This is a sweet version of my latkes and they work very well with potatoes as well. Squeeze out and pour off any excess liquid from the courgettes (if they’re too wet your creeps will fall apart). Mix with the egg, flour, sugar and salt to make a thick batter. Add a little milk or more flour if required. It doesn’t really matter if you make the mix thinner like pancake batter or fairly stiff like for fritters, it’ll still be good πŸ™‚ Β I suggest making one pancake first and then you can adjust the batter mix if it’s not to your preference.Β Heat a little oil in a frying pan and spoon in some of the batter, flatten and fry until golden on both sides. Serve hot with High Priestess Secret syrup* πŸ™‚

*The secret is a secret, but you could try adding a little of your favourite tipple (though not for the kids) πŸ˜‰

I hope you have enjoyed these offerings from my table. To read more from our Blog Hoppers, click on the links below.




1 August 2013

20 Comments to “A Lammas Spread”

  1. The rose petal champagne sounds lovely … wish I was patient enough to try it out. How about at the next TABI conference we have a tasting session!

  2. “Booze glorious booze!” The Rose Petal Champagne sounds delicious as do the Sweet Courgette Crepes. My evening meal pales in comparison (heavy sigh). Would love to hear more about the Rose Petal Champagne when you get round to making some πŸ™‚

  3. I don’t know, a nice marmalade or chutney is quick and uses sweet, alcohol and garden fruit πŸ™‚ Since I *know* I don’t have the patience for wine ! πŸ˜€

    • Well, them was what sprang to mind πŸ™‚ I could have done boozy rose petal jam or any number of quicker things, but I like to set a challenge πŸ˜€

  4. Wow! You transported my Lammas table to France as I was remembering making apple wine and my occasional nervous looks over to the demijohn with the thought, “If it blows look away and cover your eyes.” It never blew, and actually the apple wine became more of an apple liqueur. Packed quite a punch. Newton would be proud as it certainly induced gravity. So, I’m hopping along resonating in your story and the basement says French cave (Kav) and I am pleased as punch remembering wine-making and getting inspired to do it again… and POOF. Crepes! I AM in France! Thanks for the travel! ~ Jordan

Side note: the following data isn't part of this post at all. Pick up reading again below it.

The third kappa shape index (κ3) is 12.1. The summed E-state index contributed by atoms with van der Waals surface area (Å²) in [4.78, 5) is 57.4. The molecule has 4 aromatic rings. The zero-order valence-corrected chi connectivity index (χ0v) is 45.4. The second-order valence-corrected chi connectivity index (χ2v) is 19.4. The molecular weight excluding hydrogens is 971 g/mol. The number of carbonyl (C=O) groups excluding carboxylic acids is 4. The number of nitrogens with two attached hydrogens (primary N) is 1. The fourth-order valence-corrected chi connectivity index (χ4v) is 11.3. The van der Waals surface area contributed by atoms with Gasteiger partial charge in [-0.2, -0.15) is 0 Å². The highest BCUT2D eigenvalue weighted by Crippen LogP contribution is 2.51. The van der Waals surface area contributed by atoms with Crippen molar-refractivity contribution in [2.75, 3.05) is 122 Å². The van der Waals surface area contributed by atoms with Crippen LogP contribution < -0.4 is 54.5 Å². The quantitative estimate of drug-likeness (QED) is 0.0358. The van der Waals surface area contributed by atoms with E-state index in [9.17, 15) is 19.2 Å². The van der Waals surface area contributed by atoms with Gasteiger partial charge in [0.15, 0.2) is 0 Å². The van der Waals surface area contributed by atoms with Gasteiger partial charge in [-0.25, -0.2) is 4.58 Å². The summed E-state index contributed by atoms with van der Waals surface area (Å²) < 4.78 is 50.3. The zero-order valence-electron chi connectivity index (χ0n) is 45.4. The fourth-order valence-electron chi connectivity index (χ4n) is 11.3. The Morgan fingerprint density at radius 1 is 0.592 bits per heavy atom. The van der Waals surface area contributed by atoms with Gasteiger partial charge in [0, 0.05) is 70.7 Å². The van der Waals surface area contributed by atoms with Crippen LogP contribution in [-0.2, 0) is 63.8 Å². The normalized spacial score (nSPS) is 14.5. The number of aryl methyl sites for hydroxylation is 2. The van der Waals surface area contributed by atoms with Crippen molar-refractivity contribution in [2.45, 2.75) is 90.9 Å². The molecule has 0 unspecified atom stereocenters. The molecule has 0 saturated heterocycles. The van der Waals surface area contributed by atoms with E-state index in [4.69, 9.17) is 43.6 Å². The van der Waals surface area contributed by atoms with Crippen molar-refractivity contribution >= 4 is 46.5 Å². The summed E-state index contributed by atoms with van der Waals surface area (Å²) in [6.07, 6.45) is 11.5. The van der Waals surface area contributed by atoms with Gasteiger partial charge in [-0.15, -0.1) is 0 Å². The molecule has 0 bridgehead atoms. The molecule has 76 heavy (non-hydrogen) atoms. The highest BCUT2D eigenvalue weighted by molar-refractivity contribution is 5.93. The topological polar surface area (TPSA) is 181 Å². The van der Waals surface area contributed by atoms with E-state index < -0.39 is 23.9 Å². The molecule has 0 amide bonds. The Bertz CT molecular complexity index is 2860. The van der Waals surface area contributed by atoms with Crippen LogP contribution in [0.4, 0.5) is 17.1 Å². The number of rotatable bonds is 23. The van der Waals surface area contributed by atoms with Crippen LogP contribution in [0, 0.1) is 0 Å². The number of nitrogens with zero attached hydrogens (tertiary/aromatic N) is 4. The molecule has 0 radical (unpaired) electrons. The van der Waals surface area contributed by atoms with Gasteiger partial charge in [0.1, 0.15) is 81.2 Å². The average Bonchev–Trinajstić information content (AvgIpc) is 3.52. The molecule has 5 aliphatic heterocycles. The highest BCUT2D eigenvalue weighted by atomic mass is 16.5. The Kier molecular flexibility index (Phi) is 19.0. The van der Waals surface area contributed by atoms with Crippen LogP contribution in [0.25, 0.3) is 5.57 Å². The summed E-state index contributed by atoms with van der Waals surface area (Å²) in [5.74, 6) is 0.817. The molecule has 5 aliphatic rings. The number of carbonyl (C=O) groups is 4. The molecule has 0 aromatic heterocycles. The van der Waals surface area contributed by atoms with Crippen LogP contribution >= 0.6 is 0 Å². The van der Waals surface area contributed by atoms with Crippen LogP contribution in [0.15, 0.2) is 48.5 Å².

5. Hi Ania! Oh, it *would* be nice to have a tipple with you at the TABI Conference next year! Care to make so we can share? πŸ™‚

    • Well, between the torrential downpour the other day and DD nicking all the rose petals for her scented sachets, I’m not sure I’ll have enough left to make wine, but I’ll see what I can do πŸ™‚

  6. Perfect! I so want to make a sparkling wine and with the rose petals it is oh so tempting. I’ve only made regular wine, and I hear you on the accidental explosions. Thanks!

  7. Ok, there are recipes and there are recipes. But when this is a Rose Petal Champagne recipe, I was lost there and haven’t yet scrolled down. Filed away for use soon…VERY VERY SOON!

  8. Just added courgettes to the shopping list πŸ™‚ my kids will love that πŸ™‚

  9. I think the courgettes would be more my style (have made latkes from the package before but not from scratch). I love using the Housewives Tarot for inspiration!

    Yep, that rose petal champagne looks like quite the long-term project, well beyond my capabilities, but the sense of being in France, as Jordan pointed out, was lovely!

    • You can get latkes in a package? How strange LOL

      • Yep, Ania. Potato latke mix. Every Passover. I learned about it when hubby and I adopted the Jewish holidays into our eclectic mix of spiritual practices (he studied Judaism in-depth back in the 1990s–we are not Jewish by ethnicity). I don’t know if it’s the same as what you are doing, though. It’s like a pancake mix, and you drop spoonfuls into hot oil and fry them. Very tasty! Is there another word for pancakes in Britain? Just thought of that.

        • No, I think pancake is the only British word (crepes are obviously French :)) Latkes are just pancakes but for me the distinction is that latkes only have enough batter (flour, egg & milk) to bind the potato (or other veg) and pancakes are mostly or entirely batter with other ingredients as a filling or topping.

  10. I would love to make this but don’t have the set up area. πŸ˜€ I’ll just come drink yours! LOL. Great entry into the blog hop. I love that you got such a nice mix of cards.

  11. Love me some crepes!! Hmmm….maybe for tomorrow’s breakfast……

  12. Love how you took some “advice” from the cards to choose recipes, and thanks for the Courgette Crepes – definitely an instant gratification girl here πŸ˜€

  13. Awwwww <3 "Rose Petal Champagne" sounds cool! Hehe Be sure that I will try this one πŸ˜‰

  14. I have never seen a recipe for champagne before! Just may have to be brave enough to try it (though I’m not much of a cook in general…)